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Executive produced by Steven Bochco and Chris Gerolmo (who also wrote the theme music), the weekly, 60-minute Over There was the first TV war series to air while the war it was dramatizing was still being waged. Set in Iraq (with California and Mexico serving as location-filming substitutes), the series followed a platoon of the Third Infantry Division, most of whose personnel were serving their first tour of duty as part of "Operation Iraqi Freedom." The platoon was led by veteran soldier Sgt. Chris "Scream" Silas (Erik Palladino), who despite his profane gruffness cared deeply about his charges. Among the boots on the ground were Private Bo Ryder (Josh Henderson), a college football star who early in the campaign lost a leg in a roadside bombing; Pvt. Frank "Dim" Dumphy (Luke MacFarlane), a college boy born into privilege who had a lot of trouble adjusting to the horror and bloodshed all around him; Pvt. Maurice "Smoke" Williams (Kirk Jones, aka Sticky Fingaz), an abrasive, street-smart tough guy who held any form of idealism in the highest disdain; Pvt. Avery "Angel" King (Keith Robinson), a devout Christian who enlisted on an impulse and lived to regret it; PFC Tariq Nassiri (Omid Abtahi), a Detroit-born Arab-American, in many ways the most fervently patriotic member of the platoon; and two female soldiers, PFC Esmerelda "Doublewide" Del Rio (Lizette Carrion), a rambunctious Puerto Rican wife and mother, and Pvt. Brenda Mitchell (Nicki Lynn Aycox), who'd signed up just for the military benefits and whose constant whining and complaining earned her the nickname "Mrs. B" (and it didn't stand for "Beautiful").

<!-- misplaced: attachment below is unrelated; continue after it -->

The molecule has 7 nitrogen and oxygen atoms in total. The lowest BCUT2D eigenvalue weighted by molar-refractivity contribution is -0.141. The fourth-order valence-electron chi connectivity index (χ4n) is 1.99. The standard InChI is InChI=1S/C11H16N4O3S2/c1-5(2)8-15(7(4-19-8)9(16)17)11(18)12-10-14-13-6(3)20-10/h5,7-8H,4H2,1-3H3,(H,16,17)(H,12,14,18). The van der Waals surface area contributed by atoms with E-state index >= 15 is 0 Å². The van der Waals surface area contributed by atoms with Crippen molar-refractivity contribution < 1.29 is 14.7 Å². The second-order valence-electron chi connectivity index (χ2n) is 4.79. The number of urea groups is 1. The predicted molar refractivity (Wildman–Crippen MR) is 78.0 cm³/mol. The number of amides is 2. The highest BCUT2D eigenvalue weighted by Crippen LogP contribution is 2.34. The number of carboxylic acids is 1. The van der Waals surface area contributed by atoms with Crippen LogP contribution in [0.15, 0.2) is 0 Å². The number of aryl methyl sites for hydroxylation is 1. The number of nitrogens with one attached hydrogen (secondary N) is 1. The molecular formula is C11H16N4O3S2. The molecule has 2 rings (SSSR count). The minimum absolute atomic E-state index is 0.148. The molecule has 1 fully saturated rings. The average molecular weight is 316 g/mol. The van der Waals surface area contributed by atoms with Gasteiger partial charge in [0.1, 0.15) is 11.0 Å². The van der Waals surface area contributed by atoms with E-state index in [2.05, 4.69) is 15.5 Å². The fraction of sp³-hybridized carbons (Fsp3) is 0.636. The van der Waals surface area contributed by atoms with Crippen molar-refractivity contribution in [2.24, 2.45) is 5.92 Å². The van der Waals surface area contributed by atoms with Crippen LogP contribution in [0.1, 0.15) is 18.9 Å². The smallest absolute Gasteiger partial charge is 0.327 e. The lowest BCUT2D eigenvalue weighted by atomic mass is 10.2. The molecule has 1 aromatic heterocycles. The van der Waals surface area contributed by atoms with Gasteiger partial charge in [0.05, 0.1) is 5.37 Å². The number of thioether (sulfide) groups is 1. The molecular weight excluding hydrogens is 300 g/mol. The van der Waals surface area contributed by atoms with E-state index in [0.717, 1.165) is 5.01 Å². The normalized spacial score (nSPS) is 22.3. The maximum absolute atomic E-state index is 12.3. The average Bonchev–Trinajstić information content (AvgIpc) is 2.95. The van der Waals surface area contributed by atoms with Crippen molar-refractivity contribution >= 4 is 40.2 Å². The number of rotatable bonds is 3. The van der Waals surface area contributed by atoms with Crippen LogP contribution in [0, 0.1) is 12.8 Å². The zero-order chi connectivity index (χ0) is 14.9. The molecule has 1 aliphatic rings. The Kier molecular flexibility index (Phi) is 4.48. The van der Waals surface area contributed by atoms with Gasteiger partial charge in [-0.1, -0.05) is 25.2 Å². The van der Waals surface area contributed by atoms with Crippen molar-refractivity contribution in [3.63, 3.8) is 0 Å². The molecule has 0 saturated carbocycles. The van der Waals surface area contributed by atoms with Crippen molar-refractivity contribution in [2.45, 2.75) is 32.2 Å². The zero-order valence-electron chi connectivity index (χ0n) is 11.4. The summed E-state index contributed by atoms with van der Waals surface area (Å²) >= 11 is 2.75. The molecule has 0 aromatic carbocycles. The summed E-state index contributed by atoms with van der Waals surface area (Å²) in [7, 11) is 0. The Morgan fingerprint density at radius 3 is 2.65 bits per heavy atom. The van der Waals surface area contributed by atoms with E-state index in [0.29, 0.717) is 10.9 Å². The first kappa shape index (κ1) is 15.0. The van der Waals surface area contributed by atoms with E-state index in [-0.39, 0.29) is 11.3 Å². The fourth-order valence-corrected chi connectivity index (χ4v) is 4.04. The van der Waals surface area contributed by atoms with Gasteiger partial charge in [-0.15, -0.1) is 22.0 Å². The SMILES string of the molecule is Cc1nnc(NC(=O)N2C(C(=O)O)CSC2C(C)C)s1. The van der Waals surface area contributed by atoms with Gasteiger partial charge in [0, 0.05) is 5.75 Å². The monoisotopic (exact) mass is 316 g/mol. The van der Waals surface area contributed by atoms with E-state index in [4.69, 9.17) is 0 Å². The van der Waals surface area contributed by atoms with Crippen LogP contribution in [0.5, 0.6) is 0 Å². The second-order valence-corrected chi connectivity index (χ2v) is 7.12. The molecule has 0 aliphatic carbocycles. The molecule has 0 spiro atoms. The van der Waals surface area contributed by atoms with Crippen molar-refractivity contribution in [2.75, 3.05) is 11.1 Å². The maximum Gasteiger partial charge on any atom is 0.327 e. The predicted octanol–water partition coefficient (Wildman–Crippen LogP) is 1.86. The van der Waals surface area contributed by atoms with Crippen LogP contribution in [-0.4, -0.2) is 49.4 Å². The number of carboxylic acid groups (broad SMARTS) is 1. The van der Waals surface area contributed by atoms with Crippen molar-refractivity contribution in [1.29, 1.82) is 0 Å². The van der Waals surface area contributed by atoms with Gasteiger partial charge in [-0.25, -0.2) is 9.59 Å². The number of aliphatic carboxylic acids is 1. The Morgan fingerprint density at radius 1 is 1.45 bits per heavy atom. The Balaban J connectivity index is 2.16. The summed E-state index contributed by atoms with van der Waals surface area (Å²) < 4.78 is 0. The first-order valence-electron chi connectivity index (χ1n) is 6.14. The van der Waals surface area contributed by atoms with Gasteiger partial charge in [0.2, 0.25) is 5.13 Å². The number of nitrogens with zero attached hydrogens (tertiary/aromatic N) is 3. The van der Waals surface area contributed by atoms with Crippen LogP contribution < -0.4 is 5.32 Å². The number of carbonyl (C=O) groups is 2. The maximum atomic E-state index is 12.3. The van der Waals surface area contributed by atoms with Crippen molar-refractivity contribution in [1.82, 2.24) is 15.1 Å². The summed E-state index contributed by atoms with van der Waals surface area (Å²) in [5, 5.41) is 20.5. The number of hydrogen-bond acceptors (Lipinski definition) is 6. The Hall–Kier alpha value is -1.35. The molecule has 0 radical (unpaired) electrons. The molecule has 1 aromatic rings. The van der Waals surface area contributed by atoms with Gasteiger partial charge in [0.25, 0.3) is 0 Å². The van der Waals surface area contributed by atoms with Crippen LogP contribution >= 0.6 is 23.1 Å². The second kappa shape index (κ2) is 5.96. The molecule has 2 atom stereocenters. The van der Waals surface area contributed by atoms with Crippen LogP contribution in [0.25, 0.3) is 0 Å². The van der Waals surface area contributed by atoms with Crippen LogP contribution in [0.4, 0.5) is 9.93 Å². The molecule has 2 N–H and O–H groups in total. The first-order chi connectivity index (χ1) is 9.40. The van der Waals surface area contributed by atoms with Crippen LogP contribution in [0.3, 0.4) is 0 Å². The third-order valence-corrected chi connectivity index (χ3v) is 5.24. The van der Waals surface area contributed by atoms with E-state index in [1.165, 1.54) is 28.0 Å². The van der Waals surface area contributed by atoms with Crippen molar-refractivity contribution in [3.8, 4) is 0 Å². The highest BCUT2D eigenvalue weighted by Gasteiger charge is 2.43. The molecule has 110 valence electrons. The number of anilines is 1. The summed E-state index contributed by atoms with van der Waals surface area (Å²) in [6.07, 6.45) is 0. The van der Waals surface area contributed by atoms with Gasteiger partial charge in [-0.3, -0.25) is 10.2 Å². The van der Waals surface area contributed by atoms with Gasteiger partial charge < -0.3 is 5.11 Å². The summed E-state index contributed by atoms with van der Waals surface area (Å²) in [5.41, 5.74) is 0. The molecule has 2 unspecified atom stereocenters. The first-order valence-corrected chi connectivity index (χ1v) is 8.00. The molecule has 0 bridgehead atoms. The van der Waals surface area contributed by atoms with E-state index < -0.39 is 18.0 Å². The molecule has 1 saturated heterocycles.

The graphic depiction of the carnage in Iraq alternated with scenes back at home, where we met Bo's wife, Terry (Sprague Grayden), who bravely dedicated herself to helping her amputee husband adjust to the new restrictions in his life; Dim's spouse, Vanessa (Brigid Brannagh), an alcoholic and serial philanderer; Frank's troubled stepson, Eddy (Jimmy "Jax" Pinchak); and Sergio Del Rio (Lombardo Boyar), Esmerelda's long-suffering husband. Although the producers insisted that the tone of Over There was apolitical, a certain amount of criticism aimed toward the Bush administration inevitably crept in. But what sustained interest were the various moral crises encountered by the platoon members, as they picked and scraped their way through a war like none other in recent American history. Prepared for the UPN network but ultimately picked up by the FX cable service (mainly because of the series' excess of violence and bad language), Over There launched its 13-week run on July 27, 2005. ~ Hal Erickson, Rovi